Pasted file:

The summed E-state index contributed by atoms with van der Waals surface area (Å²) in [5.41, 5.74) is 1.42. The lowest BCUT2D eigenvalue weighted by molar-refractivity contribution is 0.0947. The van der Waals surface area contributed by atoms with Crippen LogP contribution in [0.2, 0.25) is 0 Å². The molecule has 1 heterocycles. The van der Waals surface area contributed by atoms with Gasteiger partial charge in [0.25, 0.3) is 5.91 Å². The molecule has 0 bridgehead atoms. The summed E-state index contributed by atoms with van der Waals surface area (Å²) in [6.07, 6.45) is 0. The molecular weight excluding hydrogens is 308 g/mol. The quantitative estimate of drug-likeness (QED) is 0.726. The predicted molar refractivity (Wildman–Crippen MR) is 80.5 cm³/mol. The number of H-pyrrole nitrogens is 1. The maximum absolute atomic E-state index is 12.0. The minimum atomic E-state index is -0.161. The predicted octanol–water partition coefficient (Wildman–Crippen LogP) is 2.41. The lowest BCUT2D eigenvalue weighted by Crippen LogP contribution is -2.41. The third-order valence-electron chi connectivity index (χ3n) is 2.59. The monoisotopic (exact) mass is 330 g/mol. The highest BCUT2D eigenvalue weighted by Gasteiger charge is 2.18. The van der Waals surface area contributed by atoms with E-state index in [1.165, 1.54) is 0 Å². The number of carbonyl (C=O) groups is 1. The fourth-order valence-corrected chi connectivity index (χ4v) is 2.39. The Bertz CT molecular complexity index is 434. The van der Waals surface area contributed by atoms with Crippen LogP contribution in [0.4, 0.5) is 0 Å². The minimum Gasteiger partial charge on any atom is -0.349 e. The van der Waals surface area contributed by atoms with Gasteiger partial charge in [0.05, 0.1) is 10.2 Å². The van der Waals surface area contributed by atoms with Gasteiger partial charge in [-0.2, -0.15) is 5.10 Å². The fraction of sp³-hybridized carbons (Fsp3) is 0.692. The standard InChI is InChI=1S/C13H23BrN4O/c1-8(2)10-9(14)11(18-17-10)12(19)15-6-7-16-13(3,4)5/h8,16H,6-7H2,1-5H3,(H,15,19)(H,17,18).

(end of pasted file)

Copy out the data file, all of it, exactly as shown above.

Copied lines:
The summed E-state index contributed by atoms with van der Waals surface area (Å²) in [5.41, 5.74) is 1.42. The lowest BCUT2D eigenvalue weighted by molar-refractivity contribution is 0.0947. The van der Waals surface area contributed by atoms with Crippen LogP contribution in [0.2, 0.25) is 0 Å². The molecule has 1 heterocycles. The van der Waals surface area contributed by atoms with Gasteiger partial charge in [0.25, 0.3) is 5.91 Å². The molecule has 0 bridgehead atoms. The summed E-state index contributed by atoms with van der Waals surface area (Å²) in [6.07, 6.45) is 0. The molecular weight excluding hydrogens is 308 g/mol. The quantitative estimate of drug-likeness (QED) is 0.726. The predicted molar refractivity (Wildman–Crippen MR) is 80.5 cm³/mol. The number of H-pyrrole nitrogens is 1. The maximum absolute atomic E-state index is 12.0. The minimum atomic E-state index is -0.161. The predicted octanol–water partition coefficient (Wildman–Crippen LogP) is 2.41. The lowest BCUT2D eigenvalue weighted by Crippen LogP contribution is -2.41. The third-order valence-electron chi connectivity index (χ3n) is 2.59. The monoisotopic (exact) mass is 330 g/mol. The highest BCUT2D eigenvalue weighted by Gasteiger charge is 2.18. The van der Waals surface area contributed by atoms with E-state index in [1.165, 1.54) is 0 Å². The number of carbonyl (C=O) groups is 1. The fourth-order valence-corrected chi connectivity index (χ4v) is 2.39. The Bertz CT molecular complexity index is 434. The van der Waals surface area contributed by atoms with Crippen LogP contribution in [0.4, 0.5) is 0 Å². The minimum Gasteiger partial charge on any atom is -0.349 e. The van der Waals surface area contributed by atoms with Gasteiger partial charge in [0.05, 0.1) is 10.2 Å². The van der Waals surface area contributed by atoms with Gasteiger partial charge in [-0.2, -0.15) is 5.10 Å². The fraction of sp³-hybridized carbons (Fsp3) is 0.692. The standard InChI is InChI=1S/C13H23BrN4O/c1-8(2)10-9(14)11(18-17-10)12(19)15-6-7-16-13(3,4)5/h8,16H,6-7H2,1-5H3,(H,15,19)(H,17,18).